Fortunately, most of the time I don’t mind admitting I made a mistake and, most of the time, my husband is quick to forgive. We could laugh about this situation almost immediately. I’m thankful for that. Almost as thankful as I am to have my sock back.

Books

Books: The School of Essential Ingredients

Lately my reading material choices have been pretty deep. I needed to weave in something lighter. Weekly library visits have been a favorite treat for my daughters lately, and on one such trip I grabbed The School of Essential Ingredients by Erica Bauermeister on a whim. It is nearly a decade old, but I had never heard of it. It was a delightful, light surprise.

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Bauermeister introduces us individually to the students in a cooking class as well as the class instructor, restaurant owner Lillian. I am not afraid to admit that I love food. Bauermeister’s descriptions of the food being prepared and enjoyed by the characters (the smell of pumpkin, the crispness of dry white wine) added a interesting touch to the story.

The book is short which means a lot of the story lines could have been further developed, but it also fit the bill for a quick read that I could devour during a few lunch breaks. Bauermeister wrote a sequel to the book called The Lost Art of Mixing. I plan to pick that one up next time I’m in the mood for a light, fun read.

In My House

A Few Favorites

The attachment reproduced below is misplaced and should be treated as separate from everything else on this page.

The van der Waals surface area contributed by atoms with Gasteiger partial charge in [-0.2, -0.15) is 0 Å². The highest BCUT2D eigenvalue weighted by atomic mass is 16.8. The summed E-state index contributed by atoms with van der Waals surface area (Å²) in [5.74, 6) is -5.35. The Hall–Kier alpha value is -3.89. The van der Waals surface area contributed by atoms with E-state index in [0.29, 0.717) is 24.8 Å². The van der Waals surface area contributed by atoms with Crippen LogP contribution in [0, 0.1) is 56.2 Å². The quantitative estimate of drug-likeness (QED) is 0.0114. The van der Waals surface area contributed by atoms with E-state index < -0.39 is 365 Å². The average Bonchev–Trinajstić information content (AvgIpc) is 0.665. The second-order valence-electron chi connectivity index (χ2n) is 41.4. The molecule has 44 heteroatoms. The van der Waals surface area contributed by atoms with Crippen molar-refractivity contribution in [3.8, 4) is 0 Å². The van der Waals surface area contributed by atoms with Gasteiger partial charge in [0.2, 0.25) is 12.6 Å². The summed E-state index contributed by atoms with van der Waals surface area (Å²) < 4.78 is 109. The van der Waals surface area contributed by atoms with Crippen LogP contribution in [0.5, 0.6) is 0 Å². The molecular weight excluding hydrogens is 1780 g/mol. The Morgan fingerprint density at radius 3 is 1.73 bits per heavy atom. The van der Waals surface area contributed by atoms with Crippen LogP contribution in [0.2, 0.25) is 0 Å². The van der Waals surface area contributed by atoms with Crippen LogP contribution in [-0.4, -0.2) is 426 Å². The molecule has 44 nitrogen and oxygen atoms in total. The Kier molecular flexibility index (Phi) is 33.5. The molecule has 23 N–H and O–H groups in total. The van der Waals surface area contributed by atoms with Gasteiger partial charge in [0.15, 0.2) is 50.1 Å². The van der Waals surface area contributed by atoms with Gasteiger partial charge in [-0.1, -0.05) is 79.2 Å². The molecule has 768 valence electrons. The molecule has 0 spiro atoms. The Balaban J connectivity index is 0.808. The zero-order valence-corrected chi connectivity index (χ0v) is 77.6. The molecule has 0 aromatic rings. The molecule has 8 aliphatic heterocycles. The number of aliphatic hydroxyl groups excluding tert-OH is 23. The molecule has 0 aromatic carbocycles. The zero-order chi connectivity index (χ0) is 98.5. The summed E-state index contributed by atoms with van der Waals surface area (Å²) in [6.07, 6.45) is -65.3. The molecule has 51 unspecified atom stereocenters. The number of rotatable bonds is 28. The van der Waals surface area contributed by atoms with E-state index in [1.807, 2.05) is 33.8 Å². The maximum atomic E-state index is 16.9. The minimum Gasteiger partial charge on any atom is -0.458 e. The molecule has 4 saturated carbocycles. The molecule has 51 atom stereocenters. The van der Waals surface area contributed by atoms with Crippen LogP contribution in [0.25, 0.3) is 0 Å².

I don’t do much shopping, but I like to share some of my favorite things. There’s no theme this time, but here are six of my favorite recent purchases. This is a little more fun than posting my grocery list.

Fall

1. This might be the last year I get to select my youngest daughter’s Halloween costume without her feedback. So an adorable, fluffy snow owl it is! (Target) 2. Just try to challenge me to a game of Golden Girls Trivial Pursuit. Always Fits is my new favorite web site for fun, quirky gifts. (Always Fits) 3. This black bomber jacket has been my favorite item to transition into the chillier months. (Gap) 4. I started purchasing some products from The Honest Company because my youngest daughter has extremely sensitive skin. I selected this mascara on a whim as an add-on product with my last shipment. The primer adds length and the mascara has a great consistency. It stays put all day, but comes off easily with a cosmetic wipe. (The Honest Company) 5. I actually haven’t purchased this super cute rug yet, but I have been eyeing it. I love October! (Pier 1) 6. After years of aggressively ripping a brush through my super thick wet hair I heard about Wet Brush and decided to give it a try. I love this brush! (Wet Brush)

In My House

Is Every Cast Member from The Hills Promoting Hello Fresh? Weird.